• Text: Times Roman 12, justified, all paragraphs with a 0.5 cm indent in the first line, except for the first paragraph after a heading (with no indent). Leave one empty line between heading and text, and two empty lines between end of paragraph and next heading. Use italics for relevant words or expressions, foreign words, and titles of books or works of art. • Captions of Figures and Tables: Times Roman 12 italic, centered. • Footnotes: Times Roman 11, justified, with no indent. • List of bibliographical references: Times Roman 11, paragraph justified, with French indent (flush-and-hang style) 1 cm. • Author’s address: Placed after the bibliographical references, Times Roman 11 italic, right margin. Provide first author’s postal address, and e-mails of all authors. Some general aspects of these guidelines have been taken from the “Guidelines for the Publication of AIC Proceedings”, approved by the members of the 2002-2005 and 2006-2009 AIC Executive Committees (AIC 2008), and from the specifications for authors of SPIE (2004). 2.1 Quotations and footnotes Incorporate quotations up to three lines into your text, enclosed with double quotation marks. Use single quotation marks only within double ones (for instance, for a quotation within a quotation). Place quotations of four lines or more in a different paragraph, without quotation marks, with continuous indent of 0.5 cm from both sides, and separated by an empty line from the previous and next paragraphs. Use a block indented . . . and without quotation marks for a quotation of more than four lines. . . Don’t indent the first line of the paragraph more than the rest. (Lester 1987: 115) Omit quoted material with ellipsis dots. (Lester 1987: 118) References should be cited in the text by the author-date system, that is, giving the last name (surname) of the author or authors followed by the year of publication in parentheses, and page numbers when necessary; for example: Judd (1941), Wyszecki and Stiles (1967: 456). If there are more than three authors, citations need only name the first author; for example: Ikeda, Obama, Kusumi, and Shinoda (2003) becomes Ikeda et al. (2003). Footnotes should be numbered consecutively in the text with superscript Arabic numerals and should appear at the bottom of the page. Use the footnote command of the word processor.1 2.2 Figures and tables Figures can be good contrast drawings and photographs (able to be reproduced in levels of gray). Make references to the figures in the text by means of Arabic numbers (Figure 1, Figure 2, etc.). Write captions in italics, centered, below the illustrations. If copyright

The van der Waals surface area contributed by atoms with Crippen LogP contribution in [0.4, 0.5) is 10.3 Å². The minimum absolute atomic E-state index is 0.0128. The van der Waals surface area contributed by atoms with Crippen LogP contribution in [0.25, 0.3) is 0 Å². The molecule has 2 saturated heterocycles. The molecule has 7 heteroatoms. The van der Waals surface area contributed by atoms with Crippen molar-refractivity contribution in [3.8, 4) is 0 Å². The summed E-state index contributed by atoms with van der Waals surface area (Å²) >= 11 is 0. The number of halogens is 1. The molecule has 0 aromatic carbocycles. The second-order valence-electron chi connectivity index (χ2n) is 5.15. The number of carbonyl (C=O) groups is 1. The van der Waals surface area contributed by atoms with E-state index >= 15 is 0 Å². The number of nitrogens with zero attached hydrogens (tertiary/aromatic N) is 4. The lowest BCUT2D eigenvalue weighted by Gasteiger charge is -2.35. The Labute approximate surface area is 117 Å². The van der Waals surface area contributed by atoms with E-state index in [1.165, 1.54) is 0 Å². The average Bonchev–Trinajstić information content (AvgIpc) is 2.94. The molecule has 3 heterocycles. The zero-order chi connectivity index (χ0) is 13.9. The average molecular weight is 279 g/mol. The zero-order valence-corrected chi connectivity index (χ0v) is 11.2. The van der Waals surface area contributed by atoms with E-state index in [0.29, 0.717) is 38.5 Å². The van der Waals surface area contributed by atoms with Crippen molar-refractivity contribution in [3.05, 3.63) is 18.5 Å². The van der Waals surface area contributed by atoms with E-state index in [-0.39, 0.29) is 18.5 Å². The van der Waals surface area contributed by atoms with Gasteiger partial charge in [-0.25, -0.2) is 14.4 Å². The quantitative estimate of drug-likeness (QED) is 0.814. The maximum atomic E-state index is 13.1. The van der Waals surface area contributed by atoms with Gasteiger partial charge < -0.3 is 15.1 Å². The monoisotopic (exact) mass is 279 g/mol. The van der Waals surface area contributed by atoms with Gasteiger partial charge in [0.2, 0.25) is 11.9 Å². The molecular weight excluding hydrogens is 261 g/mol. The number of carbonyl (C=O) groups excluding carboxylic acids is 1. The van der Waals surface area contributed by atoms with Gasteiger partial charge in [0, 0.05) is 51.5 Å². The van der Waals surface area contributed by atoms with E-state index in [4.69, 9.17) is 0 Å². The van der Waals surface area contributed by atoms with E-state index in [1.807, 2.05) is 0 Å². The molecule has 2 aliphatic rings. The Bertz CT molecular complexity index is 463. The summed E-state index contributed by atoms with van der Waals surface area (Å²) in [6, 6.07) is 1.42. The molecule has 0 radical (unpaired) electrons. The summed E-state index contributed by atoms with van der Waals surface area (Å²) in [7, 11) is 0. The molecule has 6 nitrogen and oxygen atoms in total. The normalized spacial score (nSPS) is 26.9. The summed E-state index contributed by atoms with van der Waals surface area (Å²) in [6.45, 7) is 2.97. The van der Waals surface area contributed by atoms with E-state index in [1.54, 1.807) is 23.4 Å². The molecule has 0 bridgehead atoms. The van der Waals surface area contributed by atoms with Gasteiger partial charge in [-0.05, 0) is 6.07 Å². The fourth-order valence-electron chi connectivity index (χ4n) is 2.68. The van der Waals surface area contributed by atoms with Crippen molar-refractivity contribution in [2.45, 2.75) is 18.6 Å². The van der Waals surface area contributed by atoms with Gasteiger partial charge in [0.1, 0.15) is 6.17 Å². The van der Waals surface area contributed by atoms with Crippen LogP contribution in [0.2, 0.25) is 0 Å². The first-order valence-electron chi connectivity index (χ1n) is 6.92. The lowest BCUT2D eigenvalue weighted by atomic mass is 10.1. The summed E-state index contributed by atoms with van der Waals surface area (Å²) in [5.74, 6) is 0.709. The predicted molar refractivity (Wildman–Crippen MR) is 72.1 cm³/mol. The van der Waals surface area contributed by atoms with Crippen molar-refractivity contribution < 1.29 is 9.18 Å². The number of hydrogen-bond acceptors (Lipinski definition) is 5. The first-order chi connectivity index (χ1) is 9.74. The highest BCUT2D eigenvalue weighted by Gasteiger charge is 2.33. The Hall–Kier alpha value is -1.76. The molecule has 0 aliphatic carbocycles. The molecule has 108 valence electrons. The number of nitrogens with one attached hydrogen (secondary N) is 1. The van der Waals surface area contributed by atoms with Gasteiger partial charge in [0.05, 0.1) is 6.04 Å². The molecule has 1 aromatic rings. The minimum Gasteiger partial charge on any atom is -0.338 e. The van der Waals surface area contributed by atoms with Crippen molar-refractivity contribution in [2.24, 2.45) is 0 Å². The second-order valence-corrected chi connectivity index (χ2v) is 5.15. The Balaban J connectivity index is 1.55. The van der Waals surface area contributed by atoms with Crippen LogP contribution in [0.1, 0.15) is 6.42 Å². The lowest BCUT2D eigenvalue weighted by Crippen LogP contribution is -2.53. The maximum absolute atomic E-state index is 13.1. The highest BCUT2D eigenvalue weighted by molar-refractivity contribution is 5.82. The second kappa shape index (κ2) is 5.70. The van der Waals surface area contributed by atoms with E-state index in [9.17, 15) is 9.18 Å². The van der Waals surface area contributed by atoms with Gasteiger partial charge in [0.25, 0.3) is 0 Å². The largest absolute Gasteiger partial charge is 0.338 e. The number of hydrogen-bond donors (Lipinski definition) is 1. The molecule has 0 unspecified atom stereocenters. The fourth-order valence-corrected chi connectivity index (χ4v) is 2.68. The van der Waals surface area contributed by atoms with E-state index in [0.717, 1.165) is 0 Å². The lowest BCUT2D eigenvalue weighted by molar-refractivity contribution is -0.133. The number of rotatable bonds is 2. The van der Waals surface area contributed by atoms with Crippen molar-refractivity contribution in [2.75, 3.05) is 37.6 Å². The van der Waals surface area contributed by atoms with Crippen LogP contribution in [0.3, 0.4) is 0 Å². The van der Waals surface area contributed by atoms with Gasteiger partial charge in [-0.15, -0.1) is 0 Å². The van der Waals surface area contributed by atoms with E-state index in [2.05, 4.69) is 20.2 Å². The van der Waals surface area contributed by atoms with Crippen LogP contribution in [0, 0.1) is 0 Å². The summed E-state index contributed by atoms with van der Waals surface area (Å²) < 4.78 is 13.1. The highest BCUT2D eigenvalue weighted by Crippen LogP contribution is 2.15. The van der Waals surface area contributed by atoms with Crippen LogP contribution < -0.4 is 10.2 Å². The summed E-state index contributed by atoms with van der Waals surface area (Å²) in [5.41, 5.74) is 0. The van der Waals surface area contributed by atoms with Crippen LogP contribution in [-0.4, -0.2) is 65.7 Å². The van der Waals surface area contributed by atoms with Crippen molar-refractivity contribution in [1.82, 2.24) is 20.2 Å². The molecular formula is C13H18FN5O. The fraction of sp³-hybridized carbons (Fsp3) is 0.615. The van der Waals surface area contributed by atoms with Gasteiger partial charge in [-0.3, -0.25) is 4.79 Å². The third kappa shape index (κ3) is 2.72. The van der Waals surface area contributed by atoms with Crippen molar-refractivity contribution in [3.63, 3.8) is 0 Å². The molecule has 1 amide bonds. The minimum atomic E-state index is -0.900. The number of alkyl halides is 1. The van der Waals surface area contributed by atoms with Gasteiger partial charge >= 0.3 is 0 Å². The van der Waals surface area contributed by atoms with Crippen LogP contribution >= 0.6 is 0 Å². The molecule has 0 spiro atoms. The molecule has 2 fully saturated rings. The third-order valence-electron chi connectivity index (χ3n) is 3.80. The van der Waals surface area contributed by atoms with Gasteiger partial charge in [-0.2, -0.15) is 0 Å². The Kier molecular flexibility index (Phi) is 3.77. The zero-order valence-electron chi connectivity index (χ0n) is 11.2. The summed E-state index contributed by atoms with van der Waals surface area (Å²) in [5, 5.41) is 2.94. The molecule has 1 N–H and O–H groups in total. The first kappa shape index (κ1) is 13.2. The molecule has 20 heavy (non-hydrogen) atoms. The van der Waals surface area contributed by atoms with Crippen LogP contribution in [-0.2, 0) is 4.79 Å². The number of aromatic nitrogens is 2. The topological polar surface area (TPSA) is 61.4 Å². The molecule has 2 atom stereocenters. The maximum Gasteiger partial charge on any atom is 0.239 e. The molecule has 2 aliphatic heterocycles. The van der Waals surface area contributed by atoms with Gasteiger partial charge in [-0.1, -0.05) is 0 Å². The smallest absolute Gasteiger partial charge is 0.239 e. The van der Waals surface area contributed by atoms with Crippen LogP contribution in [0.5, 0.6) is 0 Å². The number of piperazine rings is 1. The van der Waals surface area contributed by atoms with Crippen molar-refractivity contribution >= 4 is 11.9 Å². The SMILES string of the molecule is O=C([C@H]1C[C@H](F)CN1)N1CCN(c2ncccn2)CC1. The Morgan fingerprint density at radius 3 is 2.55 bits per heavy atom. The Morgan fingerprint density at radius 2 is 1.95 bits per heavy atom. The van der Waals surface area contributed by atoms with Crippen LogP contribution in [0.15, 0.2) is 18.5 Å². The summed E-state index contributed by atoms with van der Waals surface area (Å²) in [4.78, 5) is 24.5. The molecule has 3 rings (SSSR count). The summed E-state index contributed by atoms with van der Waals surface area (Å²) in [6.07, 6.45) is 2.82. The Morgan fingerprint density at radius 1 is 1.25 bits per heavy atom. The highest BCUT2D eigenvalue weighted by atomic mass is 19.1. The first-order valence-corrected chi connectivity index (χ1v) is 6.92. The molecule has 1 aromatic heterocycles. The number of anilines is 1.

Footnotes may be used when an idea is to be developed or a comment added without interrupting the main discourse. Do not use footnotes for bibliographical references.